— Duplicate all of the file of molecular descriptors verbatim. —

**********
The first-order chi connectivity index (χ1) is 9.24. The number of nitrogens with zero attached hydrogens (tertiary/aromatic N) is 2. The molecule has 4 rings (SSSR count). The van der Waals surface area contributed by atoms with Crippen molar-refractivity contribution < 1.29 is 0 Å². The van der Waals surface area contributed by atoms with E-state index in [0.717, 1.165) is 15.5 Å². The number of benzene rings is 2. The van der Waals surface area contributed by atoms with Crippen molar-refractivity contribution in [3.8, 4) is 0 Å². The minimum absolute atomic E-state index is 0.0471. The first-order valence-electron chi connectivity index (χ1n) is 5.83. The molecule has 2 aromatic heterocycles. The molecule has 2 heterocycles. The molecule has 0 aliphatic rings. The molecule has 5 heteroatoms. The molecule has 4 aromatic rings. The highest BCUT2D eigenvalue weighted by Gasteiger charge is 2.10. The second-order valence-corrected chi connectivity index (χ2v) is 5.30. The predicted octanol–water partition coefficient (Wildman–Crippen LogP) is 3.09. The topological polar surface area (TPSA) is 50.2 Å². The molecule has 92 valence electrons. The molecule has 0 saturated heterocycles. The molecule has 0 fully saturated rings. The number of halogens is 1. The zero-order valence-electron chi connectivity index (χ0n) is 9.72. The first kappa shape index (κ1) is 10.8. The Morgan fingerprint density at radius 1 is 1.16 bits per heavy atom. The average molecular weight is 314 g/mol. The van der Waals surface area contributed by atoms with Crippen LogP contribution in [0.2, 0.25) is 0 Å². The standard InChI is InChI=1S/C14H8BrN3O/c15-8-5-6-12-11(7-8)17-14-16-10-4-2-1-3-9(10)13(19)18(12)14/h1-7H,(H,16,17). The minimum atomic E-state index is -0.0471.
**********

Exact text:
The first-order chi connectivity index (χ1) is 9.24. The number of nitrogens with zero attached hydrogens (tertiary/aromatic N) is 2. The molecule has 4 rings (SSSR count). The van der Waals surface area contributed by atoms with Crippen molar-refractivity contribution < 1.29 is 0 Å². The van der Waals surface area contributed by atoms with E-state index in [0.717, 1.165) is 15.5 Å². The number of benzene rings is 2. The van der Waals surface area contributed by atoms with Crippen molar-refractivity contribution in [3.8, 4) is 0 Å². The minimum absolute atomic E-state index is 0.0471. The first-order valence-electron chi connectivity index (χ1n) is 5.83. The molecule has 2 aromatic heterocycles. The molecule has 2 heterocycles. The molecule has 0 aliphatic rings. The molecule has 5 heteroatoms. The molecule has 4 aromatic rings. The highest BCUT2D eigenvalue weighted by Gasteiger charge is 2.10. The second-order valence-corrected chi connectivity index (χ2v) is 5.30. The predicted octanol–water partition coefficient (Wildman–Crippen LogP) is 3.09. The topological polar surface area (TPSA) is 50.2 Å². The molecule has 92 valence electrons. The molecule has 0 saturated heterocycles. The molecule has 0 fully saturated rings. The number of halogens is 1. The zero-order valence-electron chi connectivity index (χ0n) is 9.72. The first kappa shape index (κ1) is 10.8. The Morgan fingerprint density at radius 1 is 1.16 bits per heavy atom. The average molecular weight is 314 g/mol. The van der Waals surface area contributed by atoms with Crippen LogP contribution in [0.2, 0.25) is 0 Å². The standard InChI is InChI=1S/C14H8BrN3O/c15-8-5-6-12-11(7-8)17-14-16-10-4-2-1-3-9(10)13(19)18(12)14/h1-7H,(H,16,17). The minimum atomic E-state index is -0.0471.